• Exempt benefits - work-related items such as electronic portable device (eg laptop), computer software, briefcase, protective clothing, tools of trade. Must be primarily for work related use and limited to one item per FBT year for items of substantially identical function, except if it is a replacement or more than one work related portable device provided by a small business in an FBT year, even if the devices have substantially identical functions.

  • Superannuation - salary sacrificed super.


How it works - eg salary sacrifice into superannuation

  • An employee chooses an amount to forgo from their salary and instead have it paid into super.

  • The employee's before-tax income is reduced by that amount. PAYG withholding tax is now calculated using the new lower 'gross' wage amount.

  • The amount paid into super is treated as an employer paid concessional contribution

  • Concessional contributions are subject to 15% contributions tax on receipt by your super fund.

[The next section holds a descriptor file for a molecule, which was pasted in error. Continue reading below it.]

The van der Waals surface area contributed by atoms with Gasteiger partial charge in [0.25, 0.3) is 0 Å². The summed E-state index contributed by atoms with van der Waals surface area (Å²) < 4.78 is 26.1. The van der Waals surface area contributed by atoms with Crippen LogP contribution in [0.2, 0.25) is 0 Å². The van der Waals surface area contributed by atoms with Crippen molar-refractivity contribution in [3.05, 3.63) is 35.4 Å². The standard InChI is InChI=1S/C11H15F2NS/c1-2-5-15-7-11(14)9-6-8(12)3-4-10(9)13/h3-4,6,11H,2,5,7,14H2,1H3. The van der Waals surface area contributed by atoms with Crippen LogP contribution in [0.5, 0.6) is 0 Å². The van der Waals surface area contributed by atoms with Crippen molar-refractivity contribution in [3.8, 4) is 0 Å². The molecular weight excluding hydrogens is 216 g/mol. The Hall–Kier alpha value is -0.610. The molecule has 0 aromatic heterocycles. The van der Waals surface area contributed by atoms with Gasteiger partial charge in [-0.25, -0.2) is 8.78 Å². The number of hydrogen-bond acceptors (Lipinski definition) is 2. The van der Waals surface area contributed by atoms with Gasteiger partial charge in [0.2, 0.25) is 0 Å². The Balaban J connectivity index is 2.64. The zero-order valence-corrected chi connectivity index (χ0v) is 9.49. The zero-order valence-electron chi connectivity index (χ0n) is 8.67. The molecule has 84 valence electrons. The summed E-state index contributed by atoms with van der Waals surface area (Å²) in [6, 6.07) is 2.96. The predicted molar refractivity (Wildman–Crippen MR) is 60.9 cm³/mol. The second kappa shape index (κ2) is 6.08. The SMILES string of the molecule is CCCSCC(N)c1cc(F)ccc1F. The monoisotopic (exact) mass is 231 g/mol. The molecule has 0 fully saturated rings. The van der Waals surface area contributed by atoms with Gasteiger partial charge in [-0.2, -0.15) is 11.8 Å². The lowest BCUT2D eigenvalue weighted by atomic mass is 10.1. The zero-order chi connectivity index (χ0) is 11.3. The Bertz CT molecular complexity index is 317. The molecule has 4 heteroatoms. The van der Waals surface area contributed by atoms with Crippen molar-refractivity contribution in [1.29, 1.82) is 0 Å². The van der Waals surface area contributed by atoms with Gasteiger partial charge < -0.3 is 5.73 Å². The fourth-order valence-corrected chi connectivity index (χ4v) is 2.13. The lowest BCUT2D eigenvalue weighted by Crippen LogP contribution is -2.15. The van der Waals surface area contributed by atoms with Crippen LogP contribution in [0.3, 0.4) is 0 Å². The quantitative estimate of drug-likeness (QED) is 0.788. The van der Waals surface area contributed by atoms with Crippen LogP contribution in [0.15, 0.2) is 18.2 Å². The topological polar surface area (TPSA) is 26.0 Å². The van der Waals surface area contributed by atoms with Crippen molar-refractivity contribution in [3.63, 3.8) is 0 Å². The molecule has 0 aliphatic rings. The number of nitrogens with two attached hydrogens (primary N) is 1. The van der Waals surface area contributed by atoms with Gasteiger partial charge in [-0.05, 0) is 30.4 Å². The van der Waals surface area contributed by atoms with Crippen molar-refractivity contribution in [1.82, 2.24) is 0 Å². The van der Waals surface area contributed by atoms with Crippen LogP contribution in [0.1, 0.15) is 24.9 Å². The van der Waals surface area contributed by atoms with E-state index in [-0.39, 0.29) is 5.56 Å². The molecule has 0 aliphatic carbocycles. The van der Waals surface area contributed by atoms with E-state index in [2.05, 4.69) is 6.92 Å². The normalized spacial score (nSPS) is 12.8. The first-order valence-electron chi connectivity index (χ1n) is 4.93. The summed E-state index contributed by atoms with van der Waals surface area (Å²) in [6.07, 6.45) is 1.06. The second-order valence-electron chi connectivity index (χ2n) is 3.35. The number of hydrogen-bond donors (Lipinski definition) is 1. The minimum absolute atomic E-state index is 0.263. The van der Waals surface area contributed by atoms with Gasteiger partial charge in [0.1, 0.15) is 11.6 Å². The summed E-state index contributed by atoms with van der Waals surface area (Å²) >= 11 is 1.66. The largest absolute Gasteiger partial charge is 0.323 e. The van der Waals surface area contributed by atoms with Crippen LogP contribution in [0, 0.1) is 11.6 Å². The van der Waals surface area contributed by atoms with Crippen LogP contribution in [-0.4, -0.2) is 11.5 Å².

Below is an example showing the taxation savings of $1,950 can be achieved from salary sacrificing $10,000, where on a gross annual salary of $100,000 (based on the 2020-21 tax rates and ignoring any tax offsets).







Depending on your personal financial situation you may pay less tax and have more take home pay than if you were making after-tax contributions. Superannuation contributions are generally taxed at a lower rate than your salary (15% in your super fund). Therefore, by diverting part of your salary to your super before tax is calculated and deducted, you may pay less tax on that amount.


Is there any downside to salary sacrificing?

As a contributions tax is deducted from these contributions, members in super schemes that are required to contribute a specified percentage of their salary may need to increase their before-tax contribution to ensure the final contribution amount in their super account is correct.